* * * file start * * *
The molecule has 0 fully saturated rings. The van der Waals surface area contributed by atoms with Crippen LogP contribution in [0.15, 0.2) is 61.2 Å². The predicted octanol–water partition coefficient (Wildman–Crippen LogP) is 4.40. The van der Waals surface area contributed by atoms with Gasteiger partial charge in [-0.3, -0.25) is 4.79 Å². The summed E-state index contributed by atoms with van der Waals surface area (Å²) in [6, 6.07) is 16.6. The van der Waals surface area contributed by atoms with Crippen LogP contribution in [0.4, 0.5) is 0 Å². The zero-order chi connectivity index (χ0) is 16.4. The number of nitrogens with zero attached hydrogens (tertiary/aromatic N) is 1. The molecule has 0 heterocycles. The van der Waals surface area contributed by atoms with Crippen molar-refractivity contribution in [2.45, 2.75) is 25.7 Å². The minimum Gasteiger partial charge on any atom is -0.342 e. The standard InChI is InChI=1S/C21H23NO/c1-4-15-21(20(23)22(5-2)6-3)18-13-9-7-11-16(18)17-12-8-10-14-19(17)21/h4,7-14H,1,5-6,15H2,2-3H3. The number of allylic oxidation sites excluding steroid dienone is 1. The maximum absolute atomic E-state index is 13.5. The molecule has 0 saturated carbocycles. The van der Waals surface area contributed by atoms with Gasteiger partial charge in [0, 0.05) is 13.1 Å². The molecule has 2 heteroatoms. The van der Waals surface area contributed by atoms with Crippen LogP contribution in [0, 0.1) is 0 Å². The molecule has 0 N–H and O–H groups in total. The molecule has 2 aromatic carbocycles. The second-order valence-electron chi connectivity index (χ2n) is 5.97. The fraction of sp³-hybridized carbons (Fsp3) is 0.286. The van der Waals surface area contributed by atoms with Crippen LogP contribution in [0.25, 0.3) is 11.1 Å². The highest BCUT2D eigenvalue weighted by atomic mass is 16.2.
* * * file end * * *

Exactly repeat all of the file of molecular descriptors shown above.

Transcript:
The molecule has 0 fully saturated rings. The van der Waals surface area contributed by atoms with Crippen LogP contribution in [0.15, 0.2) is 61.2 Å². The predicted octanol–water partition coefficient (Wildman–Crippen LogP) is 4.40. The van der Waals surface area contributed by atoms with Gasteiger partial charge in [-0.3, -0.25) is 4.79 Å². The summed E-state index contributed by atoms with van der Waals surface area (Å²) in [6, 6.07) is 16.6. The van der Waals surface area contributed by atoms with Crippen LogP contribution in [0.4, 0.5) is 0 Å². The zero-order chi connectivity index (χ0) is 16.4. The number of nitrogens with zero attached hydrogens (tertiary/aromatic N) is 1. The molecule has 0 heterocycles. The van der Waals surface area contributed by atoms with Crippen molar-refractivity contribution in [2.45, 2.75) is 25.7 Å². The minimum Gasteiger partial charge on any atom is -0.342 e. The standard InChI is InChI=1S/C21H23NO/c1-4-15-21(20(23)22(5-2)6-3)18-13-9-7-11-16(18)17-12-8-10-14-19(17)21/h4,7-14H,1,5-6,15H2,2-3H3. The number of allylic oxidation sites excluding steroid dienone is 1. The maximum absolute atomic E-state index is 13.5. The molecule has 0 saturated carbocycles. The van der Waals surface area contributed by atoms with Gasteiger partial charge in [0, 0.05) is 13.1 Å². The molecule has 2 heteroatoms. The van der Waals surface area contributed by atoms with Crippen LogP contribution in [0, 0.1) is 0 Å². The molecule has 0 N–H and O–H groups in total. The molecule has 2 aromatic carbocycles. The second-order valence-electron chi connectivity index (χ2n) is 5.97. The fraction of sp³-hybridized carbons (Fsp3) is 0.286. The van der Waals surface area contributed by atoms with Crippen LogP contribution in [0.25, 0.3) is 11.1 Å². The highest BCUT2D eigenvalue weighted by atomic mass is 16.2.